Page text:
A History Chart

1922 The School Review  
History, as it is usually taught, is a joy to the few and a bore to the many. To the ordinary boy or girl there is nothing very inspiring about a long drawn-out account of distant and unreal countries, bygone wars, and bizarre great men. On the contrary, many a high-school and college student has carried away from school a conviction that the subject is both dry and dilettante. But now that H. G. Wells has shown what may be done to make history the grandest, as well as the most intimately
more » ... st intimately practical, of studies it can be only a question of time until all schools and textbook writers adopt his plan of treatment. No other plan is comprehensive; no other is satisfying. As an aid to a broader treatment of history a new kind of chart has been constructed for the Township High School of Benton, Illinois. It is an outline "Story of Life and Mankind, " connecting up history and geology after the fashion of Mr. Wells, illustrated by objects and pictures, and always on view. The chart runs around three walls of a large classroom. It is made of strips of eight-inch board covered with sign-cloth, nearly seventy feet in all. The printing was done with rubber stamps and a ruling pen. The Geologic Time Chart, beginning on a side wall, is the first of the three sections into which the chart is divided. It is thirty and one-half feet long and shows all the geologic periods from Cambrian to Pleistocene. On it is outlined the successive appearance in time of fishes, amphibia, reptiles, and mammals. The last few inches of space on the geologic chart is extended on the second or Glacial Ages Chart to something over fourteen feet. This allows space for the details of that interesting period when man was becoming human. This chart is on the rear wall and practically continuous with the geologic chart. 139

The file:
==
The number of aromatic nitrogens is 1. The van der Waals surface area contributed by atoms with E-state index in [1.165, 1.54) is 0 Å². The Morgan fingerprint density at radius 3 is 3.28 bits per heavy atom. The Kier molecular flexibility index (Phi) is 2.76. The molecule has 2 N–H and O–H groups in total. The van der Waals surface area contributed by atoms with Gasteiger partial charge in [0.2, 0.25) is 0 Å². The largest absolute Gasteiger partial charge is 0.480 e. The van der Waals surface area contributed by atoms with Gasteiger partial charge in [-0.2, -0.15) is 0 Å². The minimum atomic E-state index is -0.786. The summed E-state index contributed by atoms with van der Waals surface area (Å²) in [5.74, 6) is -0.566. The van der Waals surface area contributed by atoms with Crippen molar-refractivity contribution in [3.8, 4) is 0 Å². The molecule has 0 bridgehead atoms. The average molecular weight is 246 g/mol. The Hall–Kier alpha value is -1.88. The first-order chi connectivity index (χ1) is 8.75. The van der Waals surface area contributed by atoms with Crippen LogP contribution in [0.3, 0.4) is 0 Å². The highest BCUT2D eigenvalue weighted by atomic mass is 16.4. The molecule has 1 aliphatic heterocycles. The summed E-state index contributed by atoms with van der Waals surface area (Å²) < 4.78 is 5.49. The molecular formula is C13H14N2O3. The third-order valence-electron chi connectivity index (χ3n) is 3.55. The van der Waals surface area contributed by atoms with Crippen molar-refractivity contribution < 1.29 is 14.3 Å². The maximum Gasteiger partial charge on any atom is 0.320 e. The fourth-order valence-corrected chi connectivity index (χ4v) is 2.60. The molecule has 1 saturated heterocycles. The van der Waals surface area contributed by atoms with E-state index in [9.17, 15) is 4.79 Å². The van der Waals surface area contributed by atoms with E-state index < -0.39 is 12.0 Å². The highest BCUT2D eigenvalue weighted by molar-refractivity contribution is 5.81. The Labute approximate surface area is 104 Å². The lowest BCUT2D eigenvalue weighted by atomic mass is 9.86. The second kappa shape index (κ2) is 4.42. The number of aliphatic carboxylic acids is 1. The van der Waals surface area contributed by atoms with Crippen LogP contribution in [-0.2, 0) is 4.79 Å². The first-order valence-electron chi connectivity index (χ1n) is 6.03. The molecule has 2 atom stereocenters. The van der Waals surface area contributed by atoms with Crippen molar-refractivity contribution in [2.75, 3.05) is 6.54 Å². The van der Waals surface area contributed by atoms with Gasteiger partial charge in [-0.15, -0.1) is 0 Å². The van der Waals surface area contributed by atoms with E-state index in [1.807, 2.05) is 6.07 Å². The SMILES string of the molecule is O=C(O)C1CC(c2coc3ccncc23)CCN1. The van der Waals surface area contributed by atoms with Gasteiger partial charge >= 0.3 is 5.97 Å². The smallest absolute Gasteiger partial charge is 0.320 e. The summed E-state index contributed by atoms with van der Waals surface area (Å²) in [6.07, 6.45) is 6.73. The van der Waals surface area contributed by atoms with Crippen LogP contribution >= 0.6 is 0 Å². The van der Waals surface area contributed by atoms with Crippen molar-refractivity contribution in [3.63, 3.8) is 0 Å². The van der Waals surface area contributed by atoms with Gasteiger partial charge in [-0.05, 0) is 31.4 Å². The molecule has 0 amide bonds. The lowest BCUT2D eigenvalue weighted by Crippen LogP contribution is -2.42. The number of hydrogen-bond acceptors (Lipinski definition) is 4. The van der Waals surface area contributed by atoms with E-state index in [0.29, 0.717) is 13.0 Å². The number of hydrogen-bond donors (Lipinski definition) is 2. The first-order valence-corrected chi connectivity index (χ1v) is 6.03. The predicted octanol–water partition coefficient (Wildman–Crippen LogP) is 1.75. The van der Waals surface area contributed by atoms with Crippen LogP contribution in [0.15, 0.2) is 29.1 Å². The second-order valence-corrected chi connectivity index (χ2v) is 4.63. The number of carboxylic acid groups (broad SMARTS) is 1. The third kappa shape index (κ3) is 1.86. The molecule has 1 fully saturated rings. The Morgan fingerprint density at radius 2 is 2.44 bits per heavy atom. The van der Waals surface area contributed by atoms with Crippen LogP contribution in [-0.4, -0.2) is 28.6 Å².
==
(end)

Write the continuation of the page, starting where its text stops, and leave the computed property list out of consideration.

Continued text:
doi:10.1086/437523 fatcat:qsqlz62e3nbdhexzu3gy7bon6e